Monday, January 14, 2008

Full-Time Teacher, Weekend Cook: Part-Time Jobs To Pay Bills

One teacher in Missouri has a full agenda. On weekdays, Joel Chaky is a middle and high school social studies teacher. But on weekends and evenings, he works at a restaurant as a cook.
His work schedule was outlined in a recent Associated Press article by reporter David Lieb:

"To make ends meet for a family of seven, Chaky cannot afford to focus solely on teaching -- not when he's earning Missouri's minimum teacher salary of $23,000 annually."

The poor pay scale of teachers -- in Missouri and throughout the country -- is a subject that is near and dear to my heart. My parents are retired educators; my brother has taught in the metro DC area and I have taught journalism classes to high school students.
During my childhood, for example, my father worked several part-time jobs, while working as a teacher. He worked in a grocery store, a ship dock, a nightclub, a mall boutique and at a high-end restaurant, while teaching during the day. In fact, on one occasion, some of his friends showed up at the restaurant where he worked and were actually assigned to his table. Awkward! Nevertheless, my dad served them with a smile.
In my upcoming book, The Frugal Duchess of South Beach, I've written stories about my parents and their after-hours employment efforts. In a past post, I've outlined how my father juggled his work schedule: How to Make a Part-Time Job Work: Tips from My Dad.

The bottom line report: Teachers deserve higher pay.

Frankly, it's hard work. I loved my students and they were great. But I was so exhausted after teaching just two classes a day for one semester. I don't know how full-time teachers pull it off.

Teaching demands the following skills:

1. Planning. Kids have a nose for unprepared teachers. They just know when you are making up the lesson as you go along. You may not be able to connect the dots, but they sure can!

2. Entertainer: You have to be able to present the material in an engaging fashion. You have to make the lesson jump from the page and into their hearts. It helps if you are a great story teller, a comedian, a visual artist or a singer.

3. Disciplinarian: You have to maintain control of the classroom. They have to respect you, the rules and each other.

4. Educator: Oh! You also have to teach and inform.

Related stories:

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Previous Posts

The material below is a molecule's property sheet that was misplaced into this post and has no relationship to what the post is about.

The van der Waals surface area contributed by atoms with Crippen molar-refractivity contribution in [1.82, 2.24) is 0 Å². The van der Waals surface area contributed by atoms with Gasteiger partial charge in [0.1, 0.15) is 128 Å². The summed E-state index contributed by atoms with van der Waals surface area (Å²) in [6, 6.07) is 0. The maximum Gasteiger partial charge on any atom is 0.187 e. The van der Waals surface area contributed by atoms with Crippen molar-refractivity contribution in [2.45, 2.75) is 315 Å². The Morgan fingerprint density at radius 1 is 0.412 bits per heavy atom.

Four Millionaire Moms Tell Their Secrets
Weekly Reading: My Favorite Links
My Teenage Son Paid Me 16 Cents To Clean His Room
Kiplinger’s: Tips for Retiring Rich: A Guest Post
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Sharon Harvey Rosenberg is the author of The Frugal Duchess of South Beach: How to Live Well and Save Money... Anywhere! , which will be published in the Spring of 2008 by DPL Press.

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6 comments:

atregembo said...

I can totally relate to your post and it is well appreciated to read. I taught for 7 years and am now on a 4-5 year break to stay home with my girls. One thing that made me the most angry was the amount of education we had to have and the amount of pay we got. In any other industry we would be making twice the pay based on our education level. Here in CA you have to have a 4 year degree plus an additional 2 years for your teaching credential. Not to mention we have to continue with our education to keep our credentials current and have to pay for all of our classes as well!

Chief Family Officer said...

As the daughter and niece of teachers, I completely agree with you that teachers are underpaid! And I think that a big key to improving public education is to pay teachers more. But what also bothered me about the article you mentioned was that the teacher profiled apparently has five kids ("family of seven"). I realize that family planning is a sensitive topic, but I feel that if you are going to bring children into the world, you need to be financially able to take care of them - and I'm afraid that's something people don't think enough about when they decide to have kids.

Frugal Duchess said...

@atregembo: You're right about the cost of ongoing education for teachers. I had not even thought about that point.
I appreciate your comments.

@ CFO:
I hear you, but at least he's grounded in reality and has taken a second job to support that large family.

But even if they only had one child, it would be hard to make ends meet on such low wages.

Thanks so much for leaving me comments. I really, really appreciate your visits.
shr

Chief Family Officer said...

Sharon, you're absolutely right, his salary is ridiculously low no matter the circumstances. And I do respect him for doing what he has to do to support his family. It's just that the family planning aspect is almost always overlooked in articles about not being able to make ends meet, and that drives me nuts!

And thanks right back at ya, I love The Frugal Duchess!

Ideapreneur said...

No matter how much we believe teachers are waaay underpaid, it seems that very little has changed. Why is that? Why is it taking so long to increase teachers pay?

I think that some teachers should take a stronger initiative and at least try "entrepreneurship" instead of getting a 2nd job. Maybe focusing on building a part-time business that generates "passive" and potentially full-time income might be the way to go. Waiting on politicians, Dept. of Ed, and the government is not the answer.

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